One proposed component of the Urtica sting has been the ‘small molecule”, a structure that is common in developing drugs that can form a “lock and key” fit with portions of cells, to block or promote their action. Examples are histamine (which sets of sneezing or allergic reactions), other agents that affect nerves, formic acid (the component in the ant sting and in nettles) and some other acids. Injecting those compounds, even in combinations, however, the paper says, could not replicate or change the severity of extended duration of the pain that Dendrocnide extract could cause. There was hence clearly some other substance, that affected nerves, which they had to find.

It is the tip of the stingers’ needles that breaks when it enters the skin and allows the contents of the needle to leak out. The team prepared extracts of the sting hairs and analysed the extract — using methods to separate the contents. One component, which showed pain-inducing behaviour, was further analysed and a group of small-sized proteins were isolated as the active agents. The proteins, unlike any encountered before, were named gympietides, from the tribal name, gympie-gympie, for the stinging trees.

The effect of gympietides was found to arise from the effect that they have on the sodium channels of nerve cells. Nerves function by passing electric signals, which are generated by changes in the material within the nerve cells. The material inside a nerve cell “at rest” has a slight excess of positively charged potassium ions and some negatively charged protein molecules. At the same time, the cell has a slight deficiency of positive, sodium ions. The relative concentration of the charged “ions” within the cell is thus some 70-80 mV negative compared to outside the cell. And, as the cell wall does not allow ions to go through, there is electrical ‘tension” across the two sides of the cell wall.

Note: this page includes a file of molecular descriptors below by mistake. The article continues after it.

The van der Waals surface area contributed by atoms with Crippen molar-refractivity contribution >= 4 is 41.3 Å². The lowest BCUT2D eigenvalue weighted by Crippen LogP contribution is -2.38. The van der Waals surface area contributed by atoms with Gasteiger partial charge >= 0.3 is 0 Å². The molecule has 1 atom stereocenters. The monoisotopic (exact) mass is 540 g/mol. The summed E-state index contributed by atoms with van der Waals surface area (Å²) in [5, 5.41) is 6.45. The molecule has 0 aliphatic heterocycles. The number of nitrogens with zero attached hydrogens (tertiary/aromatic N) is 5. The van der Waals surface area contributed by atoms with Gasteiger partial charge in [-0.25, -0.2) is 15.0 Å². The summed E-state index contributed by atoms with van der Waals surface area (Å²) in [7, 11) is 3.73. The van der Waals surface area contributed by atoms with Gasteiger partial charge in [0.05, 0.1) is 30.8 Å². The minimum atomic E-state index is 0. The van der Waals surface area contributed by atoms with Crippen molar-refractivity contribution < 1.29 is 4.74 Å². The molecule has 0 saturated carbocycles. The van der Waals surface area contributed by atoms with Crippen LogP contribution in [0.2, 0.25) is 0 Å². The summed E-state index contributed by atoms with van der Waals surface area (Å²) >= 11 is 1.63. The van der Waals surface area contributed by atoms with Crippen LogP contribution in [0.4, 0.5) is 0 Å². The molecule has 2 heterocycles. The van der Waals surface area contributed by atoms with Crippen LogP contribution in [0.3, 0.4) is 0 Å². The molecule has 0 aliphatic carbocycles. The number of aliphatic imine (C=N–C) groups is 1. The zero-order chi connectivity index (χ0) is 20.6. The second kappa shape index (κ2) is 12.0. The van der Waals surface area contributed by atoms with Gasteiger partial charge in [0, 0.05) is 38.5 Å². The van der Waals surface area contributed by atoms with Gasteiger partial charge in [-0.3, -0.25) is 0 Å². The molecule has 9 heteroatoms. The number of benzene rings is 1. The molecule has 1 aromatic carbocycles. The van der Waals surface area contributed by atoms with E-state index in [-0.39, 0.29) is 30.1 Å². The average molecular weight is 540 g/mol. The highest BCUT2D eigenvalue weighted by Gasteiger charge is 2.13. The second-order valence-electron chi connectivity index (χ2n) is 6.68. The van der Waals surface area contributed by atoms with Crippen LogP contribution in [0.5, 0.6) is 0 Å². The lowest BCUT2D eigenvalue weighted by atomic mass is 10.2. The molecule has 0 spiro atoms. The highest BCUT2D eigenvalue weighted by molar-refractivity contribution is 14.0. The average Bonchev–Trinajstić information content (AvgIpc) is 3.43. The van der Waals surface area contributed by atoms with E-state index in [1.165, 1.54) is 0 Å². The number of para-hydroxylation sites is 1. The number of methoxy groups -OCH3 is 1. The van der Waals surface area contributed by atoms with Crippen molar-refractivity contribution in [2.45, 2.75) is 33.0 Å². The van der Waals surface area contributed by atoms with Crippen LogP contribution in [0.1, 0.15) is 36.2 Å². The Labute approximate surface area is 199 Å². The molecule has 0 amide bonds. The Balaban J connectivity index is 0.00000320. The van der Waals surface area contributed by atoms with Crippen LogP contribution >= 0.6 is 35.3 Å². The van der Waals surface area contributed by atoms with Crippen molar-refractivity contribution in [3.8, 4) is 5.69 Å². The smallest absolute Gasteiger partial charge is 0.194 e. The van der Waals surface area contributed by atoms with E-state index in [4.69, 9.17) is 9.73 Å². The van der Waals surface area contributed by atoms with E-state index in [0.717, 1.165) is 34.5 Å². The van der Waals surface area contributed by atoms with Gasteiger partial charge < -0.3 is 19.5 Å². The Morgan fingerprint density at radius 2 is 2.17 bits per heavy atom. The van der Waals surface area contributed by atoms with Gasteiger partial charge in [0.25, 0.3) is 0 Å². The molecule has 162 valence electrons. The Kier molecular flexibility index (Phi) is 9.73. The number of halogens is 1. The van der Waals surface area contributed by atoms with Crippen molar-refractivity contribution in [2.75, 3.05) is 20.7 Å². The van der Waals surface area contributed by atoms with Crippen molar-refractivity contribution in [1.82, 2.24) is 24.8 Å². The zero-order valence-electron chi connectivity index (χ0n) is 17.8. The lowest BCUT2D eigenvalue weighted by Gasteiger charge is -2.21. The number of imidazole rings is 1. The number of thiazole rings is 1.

That changes when an electrical signal arrives at the cell from the environment or a neighbouring cell. This signal causes gaps, called gateways, in the cell wall to open, and positive sodium ions rush in, and the net change is reversed to about +40 mV. This change opens another set of gateways that allow positive potassium ions to rush to the potassium deficient exterior, which restores the 70 mV polarity of the cell. This inandout shiver passes along the body of the cell, until it affects the neighbouring cell, and so the signal is passed on.

What the Queensland team found was that gympietides activated sodium channels and started pulses of pain signals. The team developed a synthetic substance that resembled the gympietides and showed that it had the same effect on sodium channels and again, pain in experimental animal subjects for extended periods.

The work is a step forward in understanding how pain-causing agents work and a suggestion that agents that block the sodium channels could be a way to relieve pain. It also reveals a similarity of plant proteins with agents in animal venoms, whose ancestral connection is an exceedingly remote function to cause pain.